At the height of the pandemic, people were unable to connect safely with their community. This fact alone had particularly deadly consequences for people suffering from substance use disorder here in Maine and across the country.
While the pandemic waxes and wanes, we are still losing people with substance use disorder every day.
Hello, this is Governor Janet Mills and thank you for listening.
This week, I held my fourth annual Opioid Response Summit, with the theme of “Community, Connection, Compassion,” to reflect on this ongoing epidemic and to recommit to saving lives and to supporting life-long recovery.
You know, this is not a white collar or a blue-collar epidemic. It is not a rural problem, or an urban problem or a suburban problem. It knows no boundaries, no zip code, no tax status. It knows no age limits. And sometimes it is multigenerational. And it is more deadly now, because of the kinds of drugs, like Fentanyl, that are being infused in other drugs as well.
But it is the children that I worry about the most. And it is the children who ought to stir us to action.
The headlines tell the story:
A young child whose teddy bear was contaminated with Fentanyl.
A three year who ingested heroin and had to be revived with Narcan.
An 11-month old infant exposed to Fentanyl.
A 14 year old who died — overdosed and died — a few weeks ago, a day after her graduation from middle school. A straight A student.
If these aren’t wake-up calls, I don’t know what is.
Whatever the causes – and they are multiple and they are terribly complicated – let’s not pass this problem on to another generation.
Not now when we now have the means to address it – and the will to act.
To stop drugs from reaching Maine, we have focused on disrupting mid-level and higher level drug traffickers. Last year alone, Maine DEA agents seized nearly 23 pounds of Fentanyl all over Maine. So far this year, they have seized about 16 pounds of Fentanyl and 48 kilograms of Methamphetamine, equally dangerous.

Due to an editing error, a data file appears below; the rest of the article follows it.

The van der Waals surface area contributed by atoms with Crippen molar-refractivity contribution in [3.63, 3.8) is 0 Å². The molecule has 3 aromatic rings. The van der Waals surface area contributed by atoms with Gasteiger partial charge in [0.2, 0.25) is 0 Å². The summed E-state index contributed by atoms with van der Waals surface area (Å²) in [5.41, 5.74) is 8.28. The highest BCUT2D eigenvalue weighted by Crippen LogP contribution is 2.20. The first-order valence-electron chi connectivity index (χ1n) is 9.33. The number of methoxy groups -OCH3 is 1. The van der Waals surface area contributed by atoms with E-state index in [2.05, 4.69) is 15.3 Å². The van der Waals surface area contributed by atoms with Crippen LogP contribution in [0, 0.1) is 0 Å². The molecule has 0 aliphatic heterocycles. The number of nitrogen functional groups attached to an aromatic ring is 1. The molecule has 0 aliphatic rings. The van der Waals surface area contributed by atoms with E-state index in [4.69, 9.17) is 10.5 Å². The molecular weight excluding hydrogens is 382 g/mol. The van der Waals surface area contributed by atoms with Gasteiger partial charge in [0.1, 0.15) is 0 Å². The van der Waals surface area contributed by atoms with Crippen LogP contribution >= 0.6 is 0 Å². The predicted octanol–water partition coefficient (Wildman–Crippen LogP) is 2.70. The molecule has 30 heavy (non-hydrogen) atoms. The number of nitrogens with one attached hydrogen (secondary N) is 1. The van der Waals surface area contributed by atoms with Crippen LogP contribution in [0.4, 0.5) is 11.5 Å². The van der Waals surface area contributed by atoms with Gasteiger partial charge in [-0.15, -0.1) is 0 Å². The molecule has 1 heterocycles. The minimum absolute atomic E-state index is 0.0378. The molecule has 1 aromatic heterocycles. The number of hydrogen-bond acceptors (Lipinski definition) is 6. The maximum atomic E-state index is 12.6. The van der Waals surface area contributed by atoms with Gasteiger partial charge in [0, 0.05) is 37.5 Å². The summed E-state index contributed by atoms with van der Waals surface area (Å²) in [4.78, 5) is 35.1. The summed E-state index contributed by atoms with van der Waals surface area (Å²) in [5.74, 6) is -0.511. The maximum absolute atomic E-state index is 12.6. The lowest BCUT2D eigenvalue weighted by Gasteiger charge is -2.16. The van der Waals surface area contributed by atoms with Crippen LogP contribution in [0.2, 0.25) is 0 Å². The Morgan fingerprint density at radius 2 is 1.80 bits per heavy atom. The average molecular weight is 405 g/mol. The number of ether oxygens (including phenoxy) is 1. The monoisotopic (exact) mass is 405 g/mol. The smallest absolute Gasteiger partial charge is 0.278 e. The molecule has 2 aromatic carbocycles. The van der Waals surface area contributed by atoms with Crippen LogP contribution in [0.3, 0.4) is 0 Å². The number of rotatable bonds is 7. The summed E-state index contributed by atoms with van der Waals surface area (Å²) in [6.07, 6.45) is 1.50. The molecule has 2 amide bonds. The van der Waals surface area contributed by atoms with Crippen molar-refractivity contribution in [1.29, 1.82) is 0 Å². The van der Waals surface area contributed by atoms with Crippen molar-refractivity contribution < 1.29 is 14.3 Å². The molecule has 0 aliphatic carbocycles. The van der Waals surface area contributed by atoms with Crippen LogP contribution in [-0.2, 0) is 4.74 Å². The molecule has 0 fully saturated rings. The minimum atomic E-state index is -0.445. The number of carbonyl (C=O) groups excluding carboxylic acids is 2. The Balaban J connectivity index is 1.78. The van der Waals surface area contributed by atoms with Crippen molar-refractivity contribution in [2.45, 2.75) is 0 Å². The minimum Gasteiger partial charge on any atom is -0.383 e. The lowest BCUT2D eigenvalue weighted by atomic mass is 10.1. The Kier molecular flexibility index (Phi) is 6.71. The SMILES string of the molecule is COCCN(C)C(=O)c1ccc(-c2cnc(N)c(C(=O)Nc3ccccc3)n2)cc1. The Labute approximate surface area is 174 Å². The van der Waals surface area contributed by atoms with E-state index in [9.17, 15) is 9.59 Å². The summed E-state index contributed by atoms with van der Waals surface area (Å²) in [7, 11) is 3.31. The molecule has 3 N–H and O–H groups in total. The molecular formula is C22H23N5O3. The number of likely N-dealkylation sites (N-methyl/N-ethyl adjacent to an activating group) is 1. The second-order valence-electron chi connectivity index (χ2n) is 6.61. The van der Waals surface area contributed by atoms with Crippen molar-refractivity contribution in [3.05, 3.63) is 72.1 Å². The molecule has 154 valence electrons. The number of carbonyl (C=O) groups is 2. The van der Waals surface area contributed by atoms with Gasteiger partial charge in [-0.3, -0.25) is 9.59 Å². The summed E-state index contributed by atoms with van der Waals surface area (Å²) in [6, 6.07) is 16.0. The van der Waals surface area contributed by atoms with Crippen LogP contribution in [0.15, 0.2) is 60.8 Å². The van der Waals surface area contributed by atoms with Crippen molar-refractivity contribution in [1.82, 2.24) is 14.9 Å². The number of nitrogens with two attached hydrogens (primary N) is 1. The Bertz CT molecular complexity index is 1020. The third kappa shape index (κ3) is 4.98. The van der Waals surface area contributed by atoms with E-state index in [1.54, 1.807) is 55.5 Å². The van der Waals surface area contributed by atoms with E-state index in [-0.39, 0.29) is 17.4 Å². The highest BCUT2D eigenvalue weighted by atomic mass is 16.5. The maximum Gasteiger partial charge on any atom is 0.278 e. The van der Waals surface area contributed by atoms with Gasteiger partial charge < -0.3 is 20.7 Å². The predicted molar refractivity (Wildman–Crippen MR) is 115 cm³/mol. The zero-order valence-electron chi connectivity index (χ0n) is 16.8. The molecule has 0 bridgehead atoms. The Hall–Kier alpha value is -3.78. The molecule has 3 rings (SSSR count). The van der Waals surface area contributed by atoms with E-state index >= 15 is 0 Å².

We will continue to support law enforcement’s efforts to stop drug trafficking, but we are also focused on preventing addiction, on expanding treatment, and supporting the life-long recovery of people with substance use disorders.
That’s why for the last three years we have been training people to become recovery coaches, help people turn their lives around. As well as getting hundreds of thousands of doses of Narcan out into the communities to save people from deadly overdoses and then give them the help they need.
This session, we worked with the Legislature to invest more than $110 million through the biennial budget, this was a bipartisan move. We invested in new prevention, treatment, and recovery programs.
And this week, I committed to investing another $4.5 million dollars for new treatment beds all across Maine.
There is no denying that things have been very challenging these last two years, but I firmly believe that without the actions taken by this administration, we would have lost many more people to this epidemic.
We can’t be discouraged. We cannot lose heart.
We won’t quit – and I will not quit – until every child in Maine has a chance for health, security, and stability; until every person in our state is able to become their best selves – the best that they can be productively, whatever their past, whatever their troubles, whatever their needs.
We have a long way to go toward healing our state, and helping our nation heal, and getting people back into the workforce; but there is hope and there is the hard work of Maine people, which has seen us through hard times before.
That is why we are recommitting to our sense of community – a community in Maine who cares and who never gives up. Because that is who we are.
This is Governor Janet Mills and thank you for listening.